Torres & Waitrose: Green thinking innovations for wine-lovers in 2020

With images of forests and vineyards burning in the world media, the message that the wine industry sits on the frontline of climate change is strikingly clear. So far the pressure is with the those producers who are, at best, trying to mitigate and adapt, and at worst, just trying to survive. At the consumer end things are changing too, as the industry seeks new ways to communicate.


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Forest fires - A Portuguese winemakers personal tale

On a recent trip to northeast Portugal, I met Vanessa Perdigão, an artist and, with her husband, a winemaker in the Dão region, under the name of Quinta do Perdigão. We met many wine producers and tasted a great selection of Encruzado’s and Touriga Nacional, Alfrocheiro, and Tinto Roriz wines. The high quality of these wines I’ll write about in a separate piece very shortly. 

What struck us as we drove between tastings was the huge numbers of charred trees, bleakly huddled together, shocked and petrified. The story told here by Vanessa is an account of the fire that took place in 2017 that decimated the land, natural habitats, peoples homes and their lives, as well as leaving a haunting imprint of the terror that nature can wield.

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Burgundy harvest dates since 1988 jump forward 13 days compared to past 664 years

A newly published series of dates of grape harvest covering the past 664 years is the latest line of evidence confirming how unusual the climate of the past 30 years has been. The record shows wine grapes in Burgundy, eastern France, have been picked 13 days earlier on average since 1988 than they were in the previous six centuries, pointing to the region’s hotter and drier climate in recent years.

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New fogging tech can protect vines from frost & heat stress

Research has long shown that fog with water droplets of a certain size can significantly reduce, or even entirely prevent, crop damage from frost or excessive heat temperatures. The reason for this is that the individual droplets in the mist cloud reflect the long-wavelength heat radiation that transmits energy from solid objects under these conditions.

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Denbies new vineyard hotel appeals to a new green-power generation

It was ten years ago when I first started taking a serious interest in what scientists were saying about climate change risks. Back then the data was pointing very clearly to a rapidly rising global mean temperature that poses existential risks to our society. Today those risks are becoming materially tangible and, thankfully, so is the human response to them.

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Champagne Krug CEO discusses the mission to preserve freshness in a warmer world

Luxury Champagne brands like Krug have a surprising story to tell of long-term committed action to tackle sustainability and build a climate-conscious culture with their company. Margareth Henriquez, CEO of the Krug, and President of LVMH’s Wines & Estates, here tells us why her company has a lot to share and nothing to hide when it comes to facing up to climate change.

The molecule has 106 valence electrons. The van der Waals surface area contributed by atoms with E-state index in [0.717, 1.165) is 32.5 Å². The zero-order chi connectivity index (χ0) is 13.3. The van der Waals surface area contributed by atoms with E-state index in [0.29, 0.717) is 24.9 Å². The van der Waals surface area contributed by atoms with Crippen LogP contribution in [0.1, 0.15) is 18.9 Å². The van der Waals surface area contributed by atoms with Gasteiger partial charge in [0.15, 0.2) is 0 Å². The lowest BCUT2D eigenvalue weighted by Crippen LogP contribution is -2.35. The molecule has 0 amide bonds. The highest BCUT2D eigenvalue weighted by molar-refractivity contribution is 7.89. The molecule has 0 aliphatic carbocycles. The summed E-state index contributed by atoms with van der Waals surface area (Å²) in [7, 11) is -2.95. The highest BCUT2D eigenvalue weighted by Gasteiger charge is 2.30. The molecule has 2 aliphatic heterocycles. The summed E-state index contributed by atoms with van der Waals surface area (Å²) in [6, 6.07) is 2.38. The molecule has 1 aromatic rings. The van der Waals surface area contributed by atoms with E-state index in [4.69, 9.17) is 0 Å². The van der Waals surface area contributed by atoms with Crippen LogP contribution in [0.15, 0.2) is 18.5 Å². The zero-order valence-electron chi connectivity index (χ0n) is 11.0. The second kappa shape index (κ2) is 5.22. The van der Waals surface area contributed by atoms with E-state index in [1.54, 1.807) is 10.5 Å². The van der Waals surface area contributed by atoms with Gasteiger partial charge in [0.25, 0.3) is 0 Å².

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Irrigating wine crops is no longer sustainable! Linda Johnson-Bell makes the case for ‘Dry-Farming’

As water becomes more scarce, the wine industry will come under more and more pressure to stop irrigating and move towards completely sustainable water management and usage. Linda Johnson-Bell is a wine author and critic who sees the writing on the wall for producers who tap water supplies to irrigate what is essentially a luxury product.

A good example of this is the court case in California where a vineyard company owned by the Harvard Endowment Fund is being sued by agricultural neighbours for buying up rights to use ground water ponds to irrigate their vines. One of the plaintiffs in the case is actually a wine producer using Dry Farming techniques. 

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Is the style of Champagne Bollinger changing due to climate change? Interview with Chef de Cave, Gilles Descotes

The Champagne region has overall taken a decisive stance on climate action and here Gilles Descotes from Champagne Bollinger tells the not often heard story of what is going on in the vineyards and what steps are being taken to reduce further impacts down the road.

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Miguel Torres: "I'm an oenologist & realised the consequences for the vineyards were going to be terrible"

Miguel Torres has long been the most outspoken proponent for action to face up to climate change in the wine industry. In this candid interview, he talks about the pressures his global business faces today and the actions his team has taken in response, to mitigate and adapt. He also emphasises that action on climate change is in his company and family DNA and that he is joining the youth movement in demonstrating for climate action.

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Interview: Gerard Bertrand discusses biodynamics, climate change, and why he strives for the taste of “somewhere” rather than “something”

Former professional rugby player turned winemaker, Gerard Bertrand, currently runs 13 wine estates and has won accolades such as the IWC’s Red Winemaker of the Year 2012. 

Here Gerard talks to us about the special role wine plays in our lives and, as we confront increasing environmental challenges, how the wine industry can set an example in agriculture, pushing for organic and biodynamic practices. 

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